There are other potential issues, as powerheads are considered firearms if not permanently attached to a speargun shaft. As with all unusual weapons, the purchaser should do their homework before parting with their cash.

In the end, do the Rac-Em-Bac arrowheads make hunting easier or the kills more humane? Time may tell, but I can't make a forecast. Reports will come in as serious hunters try out these devices, but I am most interested in hearing the exciting tales of those who bravely wear the heroic unitard.

Source: Rac-Em-Bac

About the Author
Brian Dodson From an early age Brian wanted to become a scientist. He did, earning a Ph.D. in physics and embarking on an R&D career which has recently broken the 40th anniversary. What he didn't expect was that along the way he would become a patent agent, a rocket scientist, a gourmet cook, a biotech entrepreneur, an opera tenor and a science writer.   All articles by Brian Dodson

IMHO (confirmed by comments on firearms/hunting relatead blogs) serious hunters will just steer clear from something that is more likely to injury the prey with a loud bang instead of killing it in the shortest time possible (with a suitable broadhead).

Personally I'd prefer the opposite approach: http://www.laruetactical.com/ruger-10-22-deluxe-arrow-conversion-kit

Giolli Joker
17th June, 2013 @ 03:00 am PDT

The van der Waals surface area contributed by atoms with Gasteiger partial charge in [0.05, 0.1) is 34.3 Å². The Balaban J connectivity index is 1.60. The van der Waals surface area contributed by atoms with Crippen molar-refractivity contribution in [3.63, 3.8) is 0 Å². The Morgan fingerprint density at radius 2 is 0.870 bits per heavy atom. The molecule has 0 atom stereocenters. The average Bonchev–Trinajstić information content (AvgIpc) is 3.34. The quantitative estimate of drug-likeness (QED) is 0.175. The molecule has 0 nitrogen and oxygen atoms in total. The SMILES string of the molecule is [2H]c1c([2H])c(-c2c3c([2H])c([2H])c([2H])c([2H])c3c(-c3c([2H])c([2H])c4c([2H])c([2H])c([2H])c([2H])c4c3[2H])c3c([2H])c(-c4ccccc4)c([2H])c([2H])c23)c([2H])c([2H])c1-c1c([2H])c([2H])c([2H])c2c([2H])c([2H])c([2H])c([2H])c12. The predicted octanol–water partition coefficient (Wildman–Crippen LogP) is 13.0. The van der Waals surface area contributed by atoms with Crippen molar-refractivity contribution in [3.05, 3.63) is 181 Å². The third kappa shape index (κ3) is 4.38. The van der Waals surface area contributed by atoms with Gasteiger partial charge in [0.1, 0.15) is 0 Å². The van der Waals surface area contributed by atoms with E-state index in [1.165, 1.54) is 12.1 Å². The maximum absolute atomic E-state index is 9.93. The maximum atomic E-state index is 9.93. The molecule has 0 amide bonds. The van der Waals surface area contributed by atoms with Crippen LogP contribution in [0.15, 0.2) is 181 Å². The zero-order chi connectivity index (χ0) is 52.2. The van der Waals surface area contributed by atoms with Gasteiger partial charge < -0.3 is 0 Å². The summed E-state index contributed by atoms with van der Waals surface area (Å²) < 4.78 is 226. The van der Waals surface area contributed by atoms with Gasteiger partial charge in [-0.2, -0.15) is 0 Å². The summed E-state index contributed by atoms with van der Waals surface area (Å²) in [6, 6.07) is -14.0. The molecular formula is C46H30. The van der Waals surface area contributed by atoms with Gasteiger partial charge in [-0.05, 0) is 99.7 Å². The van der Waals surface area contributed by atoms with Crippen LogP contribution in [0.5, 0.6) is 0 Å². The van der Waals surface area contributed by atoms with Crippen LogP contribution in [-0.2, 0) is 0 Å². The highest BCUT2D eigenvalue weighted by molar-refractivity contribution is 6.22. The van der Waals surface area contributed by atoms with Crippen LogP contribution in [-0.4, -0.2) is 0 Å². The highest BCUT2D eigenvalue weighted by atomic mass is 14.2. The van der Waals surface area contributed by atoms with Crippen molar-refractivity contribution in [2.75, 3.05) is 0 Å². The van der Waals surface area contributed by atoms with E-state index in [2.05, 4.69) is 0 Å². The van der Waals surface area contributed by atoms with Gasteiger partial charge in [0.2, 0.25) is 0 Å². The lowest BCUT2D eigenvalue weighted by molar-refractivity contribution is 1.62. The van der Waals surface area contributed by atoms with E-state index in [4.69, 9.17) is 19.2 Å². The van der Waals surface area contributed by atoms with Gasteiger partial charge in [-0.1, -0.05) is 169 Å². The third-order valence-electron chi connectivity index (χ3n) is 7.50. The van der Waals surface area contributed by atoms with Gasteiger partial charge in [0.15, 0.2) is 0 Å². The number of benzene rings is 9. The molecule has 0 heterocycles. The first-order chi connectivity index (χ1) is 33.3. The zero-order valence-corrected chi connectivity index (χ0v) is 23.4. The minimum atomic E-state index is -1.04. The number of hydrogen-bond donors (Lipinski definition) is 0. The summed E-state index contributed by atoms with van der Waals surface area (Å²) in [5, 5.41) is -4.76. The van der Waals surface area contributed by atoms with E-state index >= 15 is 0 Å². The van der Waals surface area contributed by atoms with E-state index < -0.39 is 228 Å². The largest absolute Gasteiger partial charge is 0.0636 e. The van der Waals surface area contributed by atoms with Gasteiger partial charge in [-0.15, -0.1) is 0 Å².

It is my understanding that some 50% of archery hits are not clean kills; they're just wounding hits and the targeted animal can suffer for days at a time with an arrow in it's body. How incredibly painful would that be? Wounding hits are nothing less than cruelty to animals. Have you seen the pic of a deer with an arrow through it's nose and exiting it's muzzle? It took days before that deer died. Archery ranks with trapping as the cruelest acts perpetuated on our wildlife. Hopefully, as a supposedly civilized society, we'll eventually ban archery hunting as well as trapping.

17th June, 2013 @ 05:02 am PDT

It is illegal in many states to put explosives on arrows for hunting.

MPB, there are archers and good archers; trappers and good trappers; gun hunters and good gun hunters; city slickers and good city slickers. Visit a slaughterhouse and then talk about how cruel archery is.

17th June, 2013 @ 06:27 am PDT

Are they kidding with this, or what? This has got to be one of the dumbest ideas ever conceived.

Tom Phoghat Sobieski
17th June, 2013 @ 06:54 am PDT